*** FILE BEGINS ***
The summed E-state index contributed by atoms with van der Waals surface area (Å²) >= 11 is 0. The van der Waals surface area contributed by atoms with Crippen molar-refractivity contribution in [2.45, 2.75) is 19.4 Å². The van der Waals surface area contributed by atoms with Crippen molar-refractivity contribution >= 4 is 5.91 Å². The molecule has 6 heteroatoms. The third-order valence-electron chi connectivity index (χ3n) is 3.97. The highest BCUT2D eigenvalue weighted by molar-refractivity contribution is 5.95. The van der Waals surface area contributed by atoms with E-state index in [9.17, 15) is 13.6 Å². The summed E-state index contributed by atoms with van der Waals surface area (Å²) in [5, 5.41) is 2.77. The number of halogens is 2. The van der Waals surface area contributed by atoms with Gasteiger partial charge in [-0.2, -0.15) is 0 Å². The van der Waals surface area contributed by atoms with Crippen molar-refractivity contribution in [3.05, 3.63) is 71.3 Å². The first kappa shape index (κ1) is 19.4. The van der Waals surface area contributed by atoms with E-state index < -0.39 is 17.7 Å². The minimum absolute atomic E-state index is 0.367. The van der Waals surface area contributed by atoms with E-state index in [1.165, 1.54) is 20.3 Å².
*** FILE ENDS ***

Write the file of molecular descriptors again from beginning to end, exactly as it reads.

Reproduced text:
The summed E-state index contributed by atoms with van der Waals surface area (Å²) >= 11 is 0. The van der Waals surface area contributed by atoms with Crippen molar-refractivity contribution in [2.45, 2.75) is 19.4 Å². The van der Waals surface area contributed by atoms with Crippen molar-refractivity contribution >= 4 is 5.91 Å². The molecule has 6 heteroatoms. The third-order valence-electron chi connectivity index (χ3n) is 3.97. The highest BCUT2D eigenvalue weighted by molar-refractivity contribution is 5.95. The van der Waals surface area contributed by atoms with E-state index in [9.17, 15) is 13.6 Å². The summed E-state index contributed by atoms with van der Waals surface area (Å²) in [5, 5.41) is 2.77. The number of halogens is 2. The van der Waals surface area contributed by atoms with Gasteiger partial charge in [-0.2, -0.15) is 0 Å². The van der Waals surface area contributed by atoms with Crippen molar-refractivity contribution in [3.05, 3.63) is 71.3 Å². The first kappa shape index (κ1) is 19.4. The van der Waals surface area contributed by atoms with E-state index < -0.39 is 17.7 Å². The minimum absolute atomic E-state index is 0.367. The van der Waals surface area contributed by atoms with E-state index in [1.165, 1.54) is 20.3 Å².